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Social Science

More Peace than War Over Water

http://bookmunch.wordpress.com/2010/10/13/the-dense-centre-of-some-virulent-new-microbe-heart-of-darkness-a-graphic-novel-illustrated-by-catherine-anyango-text-adapted-by-david-zane-mairowitz/Here’s another moment when I almost felt I had paid money for a Master’s degree for a reason. The topic of my final paper in the methodology course I completed a month ago turns up in a blog post. “Conflict and Cooperation over International Rivers: A Global Governance Proposal


Is Social Science Too Precious for the Professionals to Hoard?

I didn’t think a debate I’d encountered in my last International Relations methodology course would wind up appearing so quickly in the mainstream press.


Expat Experience: Studying in Korea – Agnieszka Piasecka

South Korea is a great place to study… what a typical beginning. Does not match up with a to be storyteller and a journalist, right?

But it’s true – it is a great place to study. Whether you are an exchange student or a regular program one, you will be very happy to be here and not somewhere else.

I arrived to Korea as a result of the most fascinating coincidence in my life. As a “mature” student I was catching up with my education by doing two BA’s at one time – one of them in geography merged with biology (environmental protection track) and one of them in diplomacy, both on good private universities.
It was a professor of biology from, a researcher at Polish Academy of Sc iences, who approached me in the university corridor asking “Would you like to go to Korea?”.


Why I Like Electric Politics

Podfather, Electric PoliticsProps to George Kenney and his Electric Politics podcast, and Dr. David Kanin. I’ve commented on a few sites over the years, and given and taken my fair share of abuse. Once in awhile, an exchange is fruitfully consummated. But, I’ve now received two emails from Kanin. The exchange almost gives me hope about the communicative potential of the internet – almost.


War Made Simple

I just know this r be abailable in electronic or .mp3 form, but Contentious Politics looks like a damn important and fascinating book for me to read..

Social contention theorists Doug McAdam, Sidney Tarrow, and Charles Tilly created a great deal of interest in the “mechanisms” approach to social explanation with the publication of their Dynamics of Contention in 2001. The book advocated for several important new angles of approach to the problem of analyzing and explaining social contention: to disaggregate the object of analysis from macro-events like “civil war,” “revolution,” “rebellion,” or “ethnic violence” into the component social processes that recur in various instances of social contention; and to analyze these components as “causal mechanisms.”

(…)


How Science Is Done in America

I’ve always regretted not taking more biology and chemistry classes in college. But, now, this lowly Poli Sci major knows better how scientific fact is made in America.

…[P]rior to the May 2009 study, the National Cancer Institute had also performed a preliminary study that linked formaldehyde to leukemia, but members of Congress including Sens. James Inhofe, R-Okla., and David Vitter, R-La., managed to delay the EPA from officially designating the chemical as a “known carcinogen.”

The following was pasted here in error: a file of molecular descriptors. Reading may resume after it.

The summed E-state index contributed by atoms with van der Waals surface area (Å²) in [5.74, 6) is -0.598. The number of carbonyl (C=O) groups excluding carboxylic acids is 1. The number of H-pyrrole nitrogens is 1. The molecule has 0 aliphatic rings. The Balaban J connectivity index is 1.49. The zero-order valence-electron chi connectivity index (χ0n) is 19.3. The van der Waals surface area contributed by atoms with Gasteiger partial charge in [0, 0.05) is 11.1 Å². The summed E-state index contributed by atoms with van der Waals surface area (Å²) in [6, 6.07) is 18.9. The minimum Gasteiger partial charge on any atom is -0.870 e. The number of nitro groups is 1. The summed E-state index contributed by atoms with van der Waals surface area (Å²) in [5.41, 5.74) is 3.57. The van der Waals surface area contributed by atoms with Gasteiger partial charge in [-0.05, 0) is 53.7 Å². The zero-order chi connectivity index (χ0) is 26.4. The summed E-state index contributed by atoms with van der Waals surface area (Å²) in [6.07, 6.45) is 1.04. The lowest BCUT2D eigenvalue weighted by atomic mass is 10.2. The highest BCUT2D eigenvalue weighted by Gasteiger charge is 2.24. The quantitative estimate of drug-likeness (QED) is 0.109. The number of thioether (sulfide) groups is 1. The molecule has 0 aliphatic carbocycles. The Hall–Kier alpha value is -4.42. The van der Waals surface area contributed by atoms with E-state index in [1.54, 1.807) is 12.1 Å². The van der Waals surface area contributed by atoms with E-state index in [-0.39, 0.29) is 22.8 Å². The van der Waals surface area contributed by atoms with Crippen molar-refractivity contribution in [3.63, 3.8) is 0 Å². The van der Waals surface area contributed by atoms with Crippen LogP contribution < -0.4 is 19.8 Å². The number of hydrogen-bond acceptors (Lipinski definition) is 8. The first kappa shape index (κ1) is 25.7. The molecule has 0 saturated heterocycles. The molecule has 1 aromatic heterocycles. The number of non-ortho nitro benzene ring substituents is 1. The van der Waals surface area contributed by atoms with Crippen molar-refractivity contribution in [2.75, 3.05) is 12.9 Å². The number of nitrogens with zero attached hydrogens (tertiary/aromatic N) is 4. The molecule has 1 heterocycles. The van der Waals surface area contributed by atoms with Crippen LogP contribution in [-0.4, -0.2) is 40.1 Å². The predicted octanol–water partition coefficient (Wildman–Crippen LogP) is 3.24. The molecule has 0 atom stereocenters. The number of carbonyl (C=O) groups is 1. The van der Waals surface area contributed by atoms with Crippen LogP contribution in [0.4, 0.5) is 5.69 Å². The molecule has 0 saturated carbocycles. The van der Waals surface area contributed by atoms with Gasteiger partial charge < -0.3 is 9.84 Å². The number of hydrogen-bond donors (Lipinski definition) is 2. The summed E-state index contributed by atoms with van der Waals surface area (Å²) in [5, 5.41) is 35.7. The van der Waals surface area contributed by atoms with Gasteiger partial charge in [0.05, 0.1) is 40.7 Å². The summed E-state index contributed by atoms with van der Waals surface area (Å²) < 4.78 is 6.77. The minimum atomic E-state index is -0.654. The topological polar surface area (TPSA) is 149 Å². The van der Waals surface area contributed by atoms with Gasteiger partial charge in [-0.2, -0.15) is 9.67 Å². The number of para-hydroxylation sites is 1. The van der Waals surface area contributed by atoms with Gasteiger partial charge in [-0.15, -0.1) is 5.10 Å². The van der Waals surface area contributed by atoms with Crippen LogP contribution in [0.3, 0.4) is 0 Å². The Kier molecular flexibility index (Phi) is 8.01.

(The EPA in June, however, released a draft assessment [3] of formaldehyde that supports that designation, but it’s not yet official.)


What did Lucy’s Daughter Have for Dinner?

Dikika Research Project, California Academy of SciencesWhat did Lucy’s daughter have for dinner? Perhaps it was beef and mutton.

The new stone-tool-marked fossil animal bones from Dikika have been dated to approximately 3.4 million years ago and were found just 200 meters away from the site where Alemseged’s team discovered “Selam” in 2000. Dubbed “Lucy’s Daughter” by the international press, Selam was a young Australopithecus afarensis girl who lived about 3.3 million years ago and represents the most complete skeleton of a human ancestor discovered to date.


Vengeance in ’97

Piangtawan Piang Phanprasit separates the wheat from the chaff concerning the 1997 IMF Crisis.

…it is tempting to suggest that market-oriented policies as opposed to the East Asia development paradigm have been more successful in that the economies pursuing the former were not relatively affected. Nonetheless, the paradigm was rather market-enhancing and at least accounted for unprecedented growth in the economies concerned. The financial collapse was the consequence of financial liberalisation which the troubled economies’ institutions had not yet fully developed to cope with but in other areas of development the paradigm has proven rather successful.

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The IMF Is Coming!

The IMF is back in town! Hide the gold and jewelry! Really, the IMF is back in the ROK to make amends. WangKon936′s original posts on the “IMF Crisis” and this old piece by Joseph Stiglitz (in lieu of a review I wrote of book-length treatment from a grad school class) are useful backgrounders on why the IMF feels so contrite. It seems the IMF learned about burnishing its image and allowing others to criticize it.


Debunking the Myth of Peace through Economic Ties (Video)

As an undergrad, I had the honor of studying with a student of Robert Keohane, one half of the team that wrote Power and Interdependence: World Politics in Transition and founder of the complex interdependence “school”. Now, Charles Kupchan claims he has proven that regime is irrelevant to diplomacy, and that geopolitics trumps economic interdependence. Although Eli Lake highlights the relevance of Kupchan’s work to Iran and Israel, I immediately thought of the DPRK. Kupchan’s theory helps those opposing economic engagement with Pyongyang.


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